Brian B. Sullivan, CFA, President and Chief Investment Officer, Regions Investment Management
September 18, 2014
A column to help investors gain perspective on today's market noise
The Price of Gasoline is Falling. Ain’t That Great?
A member of our staff recently called the changes in oil prices Contra-Seasonal. In other words while we expect oil prices and gasoline prices to rise all summer from greater summer driving, this summer they fell all summer. The effects can be seen in recently reported inflation numbers and in consumer spending on other items. Ordinarily falling prices for petroleum is nothing but good. As an importer of half of our petroleum needs it means more dollars stay at home. When falling petroleum prices translate into falling gasoline prices it means more money available for debt reduction, dining out, clothes and vacations. It also means the cost of business declines; allowing for higher profits and spending on expansion. What’s not to like?
If lower petroleum prices mean lower inflation and keeps the Federal Reserve from raising rates it could mean serious trouble down the road.
The Federal Reserve seems to believe the mandate to reach full employment is more important currently than the mandate to fight inflation. They are probably right at this instant. But unemployment is very much lower than a year ago and appears to be going lower. Inflation on the other hand is heating up. Inflation appears to have bottomed during 2013 and is now gently rising. I believe they will reach their goal on employment and unemployment without further stimulus. But, further stimulus greatly increases the chances of rapid inflation.
Currently, Fed watchers believe the Fed will begin raising rates in July of 2015. Some believe it could be as early as the spring while others are calling for the fall. As the Federal Reserve Board Members discuss when to begin raising rates I hope they will consider how much inflation risk they have built in to the equation. Falling gasoline prices might delay their decision too long.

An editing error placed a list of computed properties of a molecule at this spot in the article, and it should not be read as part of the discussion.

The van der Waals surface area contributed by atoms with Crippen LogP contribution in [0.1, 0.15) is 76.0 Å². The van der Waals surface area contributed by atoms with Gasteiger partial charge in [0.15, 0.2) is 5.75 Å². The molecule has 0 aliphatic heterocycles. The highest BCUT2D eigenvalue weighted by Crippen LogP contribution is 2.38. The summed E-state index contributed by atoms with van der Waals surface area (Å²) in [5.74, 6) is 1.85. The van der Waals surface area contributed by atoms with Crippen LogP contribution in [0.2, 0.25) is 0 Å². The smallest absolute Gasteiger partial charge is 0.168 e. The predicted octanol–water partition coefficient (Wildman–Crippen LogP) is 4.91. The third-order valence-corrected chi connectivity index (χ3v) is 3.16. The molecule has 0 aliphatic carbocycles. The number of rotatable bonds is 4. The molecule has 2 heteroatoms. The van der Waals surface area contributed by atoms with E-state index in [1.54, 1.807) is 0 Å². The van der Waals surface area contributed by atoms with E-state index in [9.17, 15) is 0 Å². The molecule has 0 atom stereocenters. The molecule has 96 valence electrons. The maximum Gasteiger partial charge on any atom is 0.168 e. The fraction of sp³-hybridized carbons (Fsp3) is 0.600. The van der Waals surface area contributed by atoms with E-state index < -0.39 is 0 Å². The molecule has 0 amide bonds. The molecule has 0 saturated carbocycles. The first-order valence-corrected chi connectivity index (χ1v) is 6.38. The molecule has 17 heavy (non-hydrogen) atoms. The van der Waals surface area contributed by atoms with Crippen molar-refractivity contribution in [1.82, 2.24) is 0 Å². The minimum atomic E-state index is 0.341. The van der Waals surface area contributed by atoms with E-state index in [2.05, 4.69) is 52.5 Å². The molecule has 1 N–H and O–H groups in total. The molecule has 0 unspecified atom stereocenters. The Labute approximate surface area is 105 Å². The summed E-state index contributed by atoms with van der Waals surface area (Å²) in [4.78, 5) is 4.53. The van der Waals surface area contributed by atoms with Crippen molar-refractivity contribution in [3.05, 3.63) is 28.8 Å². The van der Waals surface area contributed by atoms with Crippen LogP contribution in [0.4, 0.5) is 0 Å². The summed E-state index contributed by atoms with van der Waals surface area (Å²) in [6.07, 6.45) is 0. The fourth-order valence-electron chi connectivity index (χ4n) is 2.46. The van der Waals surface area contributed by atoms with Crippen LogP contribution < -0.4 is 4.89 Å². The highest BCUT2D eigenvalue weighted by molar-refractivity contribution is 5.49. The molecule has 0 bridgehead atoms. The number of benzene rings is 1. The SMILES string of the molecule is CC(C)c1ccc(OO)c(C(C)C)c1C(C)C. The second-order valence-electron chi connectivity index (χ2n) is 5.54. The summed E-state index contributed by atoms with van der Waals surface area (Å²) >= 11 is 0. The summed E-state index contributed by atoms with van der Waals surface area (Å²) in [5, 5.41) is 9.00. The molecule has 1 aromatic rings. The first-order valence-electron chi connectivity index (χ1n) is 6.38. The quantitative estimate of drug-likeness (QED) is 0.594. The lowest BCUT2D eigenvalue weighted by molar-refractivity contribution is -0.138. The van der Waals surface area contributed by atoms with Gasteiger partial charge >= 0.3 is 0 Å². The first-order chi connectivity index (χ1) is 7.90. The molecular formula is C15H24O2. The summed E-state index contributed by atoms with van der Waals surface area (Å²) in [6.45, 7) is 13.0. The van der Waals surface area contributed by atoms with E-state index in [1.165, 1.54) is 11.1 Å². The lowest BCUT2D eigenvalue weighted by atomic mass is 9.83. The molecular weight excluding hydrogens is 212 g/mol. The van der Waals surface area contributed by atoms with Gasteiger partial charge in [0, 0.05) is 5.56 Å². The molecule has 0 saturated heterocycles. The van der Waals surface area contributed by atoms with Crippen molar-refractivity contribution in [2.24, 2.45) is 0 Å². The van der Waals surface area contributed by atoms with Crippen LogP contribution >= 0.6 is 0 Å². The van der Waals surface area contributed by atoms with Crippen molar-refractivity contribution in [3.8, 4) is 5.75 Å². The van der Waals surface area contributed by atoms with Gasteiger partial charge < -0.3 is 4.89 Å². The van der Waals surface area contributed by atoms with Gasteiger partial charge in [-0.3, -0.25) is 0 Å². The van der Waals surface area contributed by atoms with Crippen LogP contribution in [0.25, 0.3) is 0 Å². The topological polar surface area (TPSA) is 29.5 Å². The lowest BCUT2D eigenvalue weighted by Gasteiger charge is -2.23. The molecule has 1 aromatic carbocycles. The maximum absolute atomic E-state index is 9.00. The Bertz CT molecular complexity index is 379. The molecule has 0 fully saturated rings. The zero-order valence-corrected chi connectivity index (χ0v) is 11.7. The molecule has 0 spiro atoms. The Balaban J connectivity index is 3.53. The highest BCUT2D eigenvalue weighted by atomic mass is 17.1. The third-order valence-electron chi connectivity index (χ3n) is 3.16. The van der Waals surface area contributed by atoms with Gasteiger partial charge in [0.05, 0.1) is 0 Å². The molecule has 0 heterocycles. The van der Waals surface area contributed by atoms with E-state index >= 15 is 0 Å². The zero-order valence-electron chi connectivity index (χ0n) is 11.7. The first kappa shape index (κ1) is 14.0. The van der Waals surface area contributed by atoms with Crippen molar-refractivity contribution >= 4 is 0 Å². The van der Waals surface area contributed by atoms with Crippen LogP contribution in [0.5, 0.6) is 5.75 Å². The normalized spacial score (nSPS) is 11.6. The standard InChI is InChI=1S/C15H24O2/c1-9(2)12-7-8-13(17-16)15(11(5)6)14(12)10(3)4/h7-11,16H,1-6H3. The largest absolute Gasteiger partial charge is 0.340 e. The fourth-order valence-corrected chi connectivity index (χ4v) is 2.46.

As investors it is important for us to recognize that whether it is spring, summer or fall uncertainty and change are not favored attributes for markets. Volatility, disappointment and opportunity are in the cards for next year.
©Regions Bank, Member FDIC. The foregoing represents the opinions of the author, Brian Sullivan, and not necessarily those of Regions Bank or Regions Investment Management, Inc. (RIM). RIM provides commentary to clients of Regions Bank, an affiliated company wholly owned by Regions Financial Corporation. The information contained in this report is based on sources believed to be reliable but is not guaranteed as to accuracy and does not purport to be a complete analysis of the security, company or industry involved. Neither the information nor any opinion expressed constitutes a solicitation for the purchase or sale of any security. This report is designed to provide commentary on market strategy and the opinions expressed reflect the judgment of the author as of the date of publication and are subject to change without notice. RIM assumes no responsibility or liability for any loss that may directly or indirectly result from the use of such information by you or any other person. Investments discussed in this report are not FDIC-insured, not deposits of Regions Bank or its affiliates, not guaranteed by Regions Bank or its affiliates, not insured by any government agency, may go down in value, and not a condition of any banking activity. Investment advisory services are offered through RIM, a Registered Investment Adviser. RIM is wholly owned by RFC Financial Services Holding LLC, which in turn, is a wholly owned subsidiary of Regions Financial Corporation.
A copy of RIM's Form ADV Part 2A is available by calling 205-264-6735.